by Dr. Antonio Stango
This February brings the 36th anniversary of the Iranian revolution, when Iranians bravely took to the streets across the country forcing the Shah out of power to end his oppressive rule. It was to be the dawn of a new era, of newfound hope and endless possibilities, but it all turned to dust with the establishment of a theocratic Islamic Republic under Ayatollah Khomeini.
The passion, which had driven the populace to rebel against the Shah, who heavily relied on the secret police to torture Iranians and enforce his rule, soon turned into discontent to Ayatollah’s repressive agenda. Those, who had wholeheartedly taken part in the revolution for freedom and rights, found themselves and their secular ideals victimized and vilified by the mullahs, who were quick to seize power and have been guarding it jealously to this day.With Khomeini’s rise to power, the threat of Islamic fundamentalism was introduced and it has evolved to become a global menace that the world must fight today. Since the very beginning, the Iranian regime has been an active supporter of terrorism – including, among else,. the takeover of the US Embassy in Tehran, bombings in Argentine, and murdering of dissidents in exile. Today, the regime has become far more ambitious and bold than it has ever been with its influence spreading across the Middle East, even to horn of Africa.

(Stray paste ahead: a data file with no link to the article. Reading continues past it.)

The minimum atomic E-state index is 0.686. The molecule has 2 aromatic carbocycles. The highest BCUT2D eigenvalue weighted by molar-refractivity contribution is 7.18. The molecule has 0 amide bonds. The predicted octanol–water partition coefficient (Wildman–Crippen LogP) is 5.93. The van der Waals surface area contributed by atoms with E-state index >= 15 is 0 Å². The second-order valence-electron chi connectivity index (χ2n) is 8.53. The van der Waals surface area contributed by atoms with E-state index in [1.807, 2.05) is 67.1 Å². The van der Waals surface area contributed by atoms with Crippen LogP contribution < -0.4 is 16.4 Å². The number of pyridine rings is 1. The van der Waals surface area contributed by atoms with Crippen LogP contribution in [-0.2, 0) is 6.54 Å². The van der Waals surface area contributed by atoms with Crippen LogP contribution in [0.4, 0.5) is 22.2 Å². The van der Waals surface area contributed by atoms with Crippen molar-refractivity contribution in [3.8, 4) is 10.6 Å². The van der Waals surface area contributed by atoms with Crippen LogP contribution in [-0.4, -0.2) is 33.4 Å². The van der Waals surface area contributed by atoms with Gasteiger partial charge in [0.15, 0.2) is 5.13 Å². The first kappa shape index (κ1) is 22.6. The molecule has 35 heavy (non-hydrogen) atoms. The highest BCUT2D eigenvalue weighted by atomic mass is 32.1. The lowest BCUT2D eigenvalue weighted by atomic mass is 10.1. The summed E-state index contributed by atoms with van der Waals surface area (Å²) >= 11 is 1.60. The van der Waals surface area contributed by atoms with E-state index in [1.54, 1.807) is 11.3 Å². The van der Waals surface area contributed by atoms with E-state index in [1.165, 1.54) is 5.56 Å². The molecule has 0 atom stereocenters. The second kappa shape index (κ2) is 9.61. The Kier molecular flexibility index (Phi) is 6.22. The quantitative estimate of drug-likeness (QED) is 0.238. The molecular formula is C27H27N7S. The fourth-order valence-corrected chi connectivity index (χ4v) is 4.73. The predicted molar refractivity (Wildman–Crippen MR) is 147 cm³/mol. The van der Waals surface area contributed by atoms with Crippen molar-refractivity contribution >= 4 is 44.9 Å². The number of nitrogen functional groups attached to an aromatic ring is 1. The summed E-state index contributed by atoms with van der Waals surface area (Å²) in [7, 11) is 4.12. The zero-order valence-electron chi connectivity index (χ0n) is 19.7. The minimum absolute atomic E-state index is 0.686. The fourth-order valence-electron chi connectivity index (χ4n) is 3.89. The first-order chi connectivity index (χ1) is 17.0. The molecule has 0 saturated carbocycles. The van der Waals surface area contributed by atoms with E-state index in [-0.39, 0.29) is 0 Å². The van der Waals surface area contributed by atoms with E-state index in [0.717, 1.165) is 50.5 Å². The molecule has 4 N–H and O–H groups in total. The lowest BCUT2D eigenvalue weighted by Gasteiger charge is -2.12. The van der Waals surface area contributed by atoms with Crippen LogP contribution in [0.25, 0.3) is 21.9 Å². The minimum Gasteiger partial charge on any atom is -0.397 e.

In Syria, Iran is backing the brutal regime of Bashar al-Assad, not only politically, but also providing him fighters and monetary assistance. It would not be wrong to say that Assad would not have survived if not for Iran’s unprecedented support against the wishes of the Syrian populace.
In Yemen, the Iranian regime is backing Houthi rebels, who have attacked the capital Sana’a and lead to severe destabilization in the country. Iran’s interference there has served also to create more space for al-Qaeda.
In Iraq, the terrorist Quds Force is working with Shiite militias and carrying out massacre of Sunnis in certain provinces – occasionally, under the pretext of fighting ISIS. In reality, Iran’s sectarian bloodletting has only strengthened ISIS as aggrieved Sunnis turn towards it for protection and revenge.
President of National Council of Resistance of Iran, Maryam Rajavi, has warned the international community about Iran’s counterproductive role in Syria and Iraq, and stressed on its eviction from the regions to ensure peace and stability. Speaking on the issue, she said, “Without uprooting the Iranian regime and its militias from Iraq, even if the war against ISIS were to weaken the group in Iraq, its influence will spread internationally.”
It is important to understand that the wishes of the majority of the Iranian people are irreconcilable with the regressive ideology and dangerous objectives of the regime that rules over them. The democratic countries can no longer be silent bystanders, as the regime continues to trample over the peoples’ rights and aspirations in a bid to maintain power and control. An alternate version of Islam, which preaches tolerance and respects democracy, is the only way to bring about sustainable change. In order to achieve security in the region and beyond it, we should better lend to support to voices of dissent and sanity coming from Iranian society and highlighted from the platform of NCRI. While it would be simply wise to push for regime change by intensifying sanctions and empowering Iranian people, it would be a grave error to give a dying regime another lifeline in the form of relief from sanctions or a nuclear deal.
Dr. Antonio Stango is the President of the Helsinki Watch in Italy